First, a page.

After eight episodes off, the house-writer is back.
One thing he's always been very good at is establishing characters quickly, and that's essential here, as most of Midnight is one very long scene set inside a coach. Although we're travelling across an alien planet, (points scored there) everyone apart from the Doctor is human.
Anyhew, the plot is all going well, with the Doctor's well-defined travelling companions all introduced okay, and initially this looks to be a comedy episode. Scenes are even being linked by non-diegetic on-screen captions, complete with a post-modern sound-effect of someone typing them.
Personally I never like that, as I think it breaks the illusion and looks a bit smug, but here it's also unnecessary, simply repeating the fade-outs' message that some time has passed.
Anyhow, when the windowless coach breaks down in the middle of an alien nowhere, the tone grows darker, as its occupants are terrified by the knocking coming from outside. There shouldn't be any life out there at all.
Suddenly, once again, the shot of Rose silently yelling "Doctor! Doctor!" appears on a screen behind him. As in The Poison Sky, there's no explanation for why she'd be yelling this before during and after not even making contact, and I doubt we'll ever find out what it's doing here in the future either. Anyway, as before, it's a major distraction from the action.
Then... actually can you guess what happens next? I'll give you a clue: it's the same thing that always happens in this show. Got it? Yes, that's right, one of the passengers becomes a zombie.
Well, all right then, but this had better be the 22nd and final time.
She starts to repeat what everyone is saying, and suddenly this becomes the most dialogue-heavy Doctor Who story ever, challenging even Douglas Adams' verbosity. The entire cast does an excellent job here. It's very well rehearsed, and must have been mind-numbing to edit, as this situation continues for quite a long time, with her mimicking not just everyone's words, but their inflection too. (and yes, she does get a line wrong at one point, inserting "but" on the start of Hobbes' "That's impossible" – the editor's fault, and who can blame them with all this to order)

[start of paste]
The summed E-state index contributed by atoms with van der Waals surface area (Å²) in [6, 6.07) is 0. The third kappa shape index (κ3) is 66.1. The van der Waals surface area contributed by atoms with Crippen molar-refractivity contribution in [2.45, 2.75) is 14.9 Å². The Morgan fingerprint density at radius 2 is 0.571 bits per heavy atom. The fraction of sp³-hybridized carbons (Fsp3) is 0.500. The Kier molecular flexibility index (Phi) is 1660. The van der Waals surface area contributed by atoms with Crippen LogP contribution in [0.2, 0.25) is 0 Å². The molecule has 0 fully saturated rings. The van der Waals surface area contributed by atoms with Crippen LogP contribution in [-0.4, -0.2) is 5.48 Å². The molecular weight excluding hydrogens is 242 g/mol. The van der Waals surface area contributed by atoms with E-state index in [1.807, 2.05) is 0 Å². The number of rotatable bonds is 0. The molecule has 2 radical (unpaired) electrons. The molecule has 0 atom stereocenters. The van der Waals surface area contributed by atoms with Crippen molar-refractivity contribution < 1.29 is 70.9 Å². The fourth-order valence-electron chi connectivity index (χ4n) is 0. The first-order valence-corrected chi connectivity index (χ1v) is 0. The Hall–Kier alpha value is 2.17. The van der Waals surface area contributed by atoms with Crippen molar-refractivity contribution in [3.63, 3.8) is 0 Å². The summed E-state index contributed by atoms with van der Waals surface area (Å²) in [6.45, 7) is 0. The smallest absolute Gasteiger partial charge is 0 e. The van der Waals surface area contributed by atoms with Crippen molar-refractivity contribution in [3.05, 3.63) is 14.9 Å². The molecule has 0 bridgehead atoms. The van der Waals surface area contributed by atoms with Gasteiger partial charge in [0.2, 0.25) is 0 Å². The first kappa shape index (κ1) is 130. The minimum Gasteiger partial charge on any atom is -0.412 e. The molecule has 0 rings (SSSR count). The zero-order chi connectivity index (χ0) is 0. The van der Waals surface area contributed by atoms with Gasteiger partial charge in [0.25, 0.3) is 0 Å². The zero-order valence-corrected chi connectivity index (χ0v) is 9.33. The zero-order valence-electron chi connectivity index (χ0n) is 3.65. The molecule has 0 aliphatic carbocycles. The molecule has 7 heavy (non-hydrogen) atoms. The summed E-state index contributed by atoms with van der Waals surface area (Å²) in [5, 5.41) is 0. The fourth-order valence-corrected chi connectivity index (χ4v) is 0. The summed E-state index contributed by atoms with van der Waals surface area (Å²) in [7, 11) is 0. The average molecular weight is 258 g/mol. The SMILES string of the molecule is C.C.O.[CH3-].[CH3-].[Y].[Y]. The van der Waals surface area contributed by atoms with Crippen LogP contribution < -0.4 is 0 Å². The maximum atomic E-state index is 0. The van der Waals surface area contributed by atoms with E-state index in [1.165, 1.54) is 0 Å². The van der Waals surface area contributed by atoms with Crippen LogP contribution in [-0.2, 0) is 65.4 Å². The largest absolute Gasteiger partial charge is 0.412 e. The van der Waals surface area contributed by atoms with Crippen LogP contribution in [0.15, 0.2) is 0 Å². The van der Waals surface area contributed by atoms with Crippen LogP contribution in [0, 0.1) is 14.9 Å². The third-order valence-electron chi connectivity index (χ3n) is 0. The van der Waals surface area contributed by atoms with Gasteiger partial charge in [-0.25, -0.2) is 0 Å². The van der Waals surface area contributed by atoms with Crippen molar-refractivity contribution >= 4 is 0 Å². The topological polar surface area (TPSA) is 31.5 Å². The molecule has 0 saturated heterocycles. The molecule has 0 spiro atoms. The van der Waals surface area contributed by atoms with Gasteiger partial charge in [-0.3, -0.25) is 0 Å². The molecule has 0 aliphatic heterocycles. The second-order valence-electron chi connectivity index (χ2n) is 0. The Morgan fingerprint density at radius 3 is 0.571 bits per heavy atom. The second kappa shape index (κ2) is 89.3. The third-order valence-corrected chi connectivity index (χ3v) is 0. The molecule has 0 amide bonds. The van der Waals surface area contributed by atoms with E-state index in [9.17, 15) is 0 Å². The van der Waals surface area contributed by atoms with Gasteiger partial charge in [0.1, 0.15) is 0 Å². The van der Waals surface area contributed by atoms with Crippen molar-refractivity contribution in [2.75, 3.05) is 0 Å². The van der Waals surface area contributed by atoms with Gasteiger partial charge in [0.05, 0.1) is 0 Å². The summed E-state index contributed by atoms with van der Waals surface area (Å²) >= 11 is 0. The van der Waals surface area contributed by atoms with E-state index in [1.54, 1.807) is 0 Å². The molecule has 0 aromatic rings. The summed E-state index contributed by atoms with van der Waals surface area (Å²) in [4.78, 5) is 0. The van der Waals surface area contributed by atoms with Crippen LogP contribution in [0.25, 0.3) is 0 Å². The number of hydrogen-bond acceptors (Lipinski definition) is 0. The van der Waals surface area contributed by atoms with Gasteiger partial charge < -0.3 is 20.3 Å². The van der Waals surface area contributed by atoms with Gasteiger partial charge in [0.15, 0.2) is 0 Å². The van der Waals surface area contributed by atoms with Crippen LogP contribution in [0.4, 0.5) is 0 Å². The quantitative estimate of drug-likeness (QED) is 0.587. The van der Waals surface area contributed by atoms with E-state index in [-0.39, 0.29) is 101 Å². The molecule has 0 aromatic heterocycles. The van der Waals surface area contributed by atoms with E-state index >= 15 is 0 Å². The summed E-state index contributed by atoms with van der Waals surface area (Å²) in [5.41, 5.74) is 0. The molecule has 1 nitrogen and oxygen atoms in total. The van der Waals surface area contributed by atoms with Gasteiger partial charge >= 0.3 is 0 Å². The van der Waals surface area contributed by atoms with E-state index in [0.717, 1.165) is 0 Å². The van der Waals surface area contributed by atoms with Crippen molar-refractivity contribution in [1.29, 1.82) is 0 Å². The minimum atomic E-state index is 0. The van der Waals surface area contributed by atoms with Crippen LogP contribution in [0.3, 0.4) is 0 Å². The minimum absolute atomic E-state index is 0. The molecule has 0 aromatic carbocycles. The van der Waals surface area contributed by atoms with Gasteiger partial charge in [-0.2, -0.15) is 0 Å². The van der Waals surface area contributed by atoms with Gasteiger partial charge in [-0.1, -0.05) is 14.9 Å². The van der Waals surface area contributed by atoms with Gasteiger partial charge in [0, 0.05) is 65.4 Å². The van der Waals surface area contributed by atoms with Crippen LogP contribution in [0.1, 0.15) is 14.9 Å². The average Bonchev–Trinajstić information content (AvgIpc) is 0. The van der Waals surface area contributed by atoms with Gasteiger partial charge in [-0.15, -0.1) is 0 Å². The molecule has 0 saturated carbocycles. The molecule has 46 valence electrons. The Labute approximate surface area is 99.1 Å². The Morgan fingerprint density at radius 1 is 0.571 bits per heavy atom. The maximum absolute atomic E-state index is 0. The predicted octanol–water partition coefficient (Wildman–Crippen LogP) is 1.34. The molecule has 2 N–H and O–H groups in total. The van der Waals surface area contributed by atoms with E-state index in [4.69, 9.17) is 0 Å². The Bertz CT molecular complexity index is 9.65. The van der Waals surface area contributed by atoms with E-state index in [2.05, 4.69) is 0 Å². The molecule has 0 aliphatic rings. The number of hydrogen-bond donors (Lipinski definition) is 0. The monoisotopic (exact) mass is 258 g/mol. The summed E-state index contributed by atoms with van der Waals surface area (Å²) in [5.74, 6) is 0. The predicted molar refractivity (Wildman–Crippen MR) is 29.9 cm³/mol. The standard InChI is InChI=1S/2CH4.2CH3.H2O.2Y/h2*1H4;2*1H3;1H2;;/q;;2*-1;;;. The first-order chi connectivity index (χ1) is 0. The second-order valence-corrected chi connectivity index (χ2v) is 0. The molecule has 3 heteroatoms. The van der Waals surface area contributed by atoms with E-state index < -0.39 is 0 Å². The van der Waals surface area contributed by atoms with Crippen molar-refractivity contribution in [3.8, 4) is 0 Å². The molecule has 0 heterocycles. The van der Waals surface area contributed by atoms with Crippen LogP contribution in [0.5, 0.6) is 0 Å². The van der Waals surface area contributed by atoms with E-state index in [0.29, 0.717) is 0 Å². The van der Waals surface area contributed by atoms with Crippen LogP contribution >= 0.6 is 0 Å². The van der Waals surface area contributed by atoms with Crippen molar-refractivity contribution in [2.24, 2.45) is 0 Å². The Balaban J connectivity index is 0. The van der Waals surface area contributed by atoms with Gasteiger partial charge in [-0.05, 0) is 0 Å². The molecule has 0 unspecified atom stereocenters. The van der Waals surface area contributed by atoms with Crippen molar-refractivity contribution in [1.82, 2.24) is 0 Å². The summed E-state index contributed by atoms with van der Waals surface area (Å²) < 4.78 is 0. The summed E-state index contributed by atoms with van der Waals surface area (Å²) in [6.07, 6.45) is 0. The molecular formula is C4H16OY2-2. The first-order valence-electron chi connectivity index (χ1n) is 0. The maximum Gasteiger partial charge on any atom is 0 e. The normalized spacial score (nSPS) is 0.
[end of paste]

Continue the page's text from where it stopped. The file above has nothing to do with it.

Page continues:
Eventually the zombie catches-up, and reaches the stage where she can speak the passengers' words in sync with them. An editing slip of a different kind it seems as, after realising this, the Doctor runs a series of tests to ascertain what she's doing – tests that would have made more sense before the realisation.
Aside from wondering who she is and what's happened, everyone including the Doctor is baffled as to even how she's doing it.
And the really tragic thing is, those three questions never get answered. Awful really.
As the bystanders become more and more scared, the Doctor loses his usual authority over them, and they come to blame him for their predicament. Their motivation for this decision is weak at best, but the fact that it happens is an original situation for him to be in.
Soon the zombie's only chanting in time with the Doctor's words, until eventually the inevitable happens – she begins to speak before he does.
The Doctor collapses on the floor, unable to do anything except mimic whatever the zombie says. He's well and truly beaten.
The zombie is now, very badly, pretending to be the original woman again, and noone notices quite how much she's hamming it up.
The zombie only gets defeated, and the Doctor saved, when one of the guest-characters realises that zombie-woman is speaking using only the words that it has learnt from the Doctor, specifically the French phrase "allons-y." Trouble with that of course is, the alien never heard him say "allons-y," because he said it before the alien had boarded. Maybe he said it again later, but the editor cut it out?
Anyway, somebody makes the usual token self-sacrifice, and everything is all right again, because the alien is outside again. Why it doesn't just come back again is a question never even asked.
Neat start to the story. So what happens in the rest of it?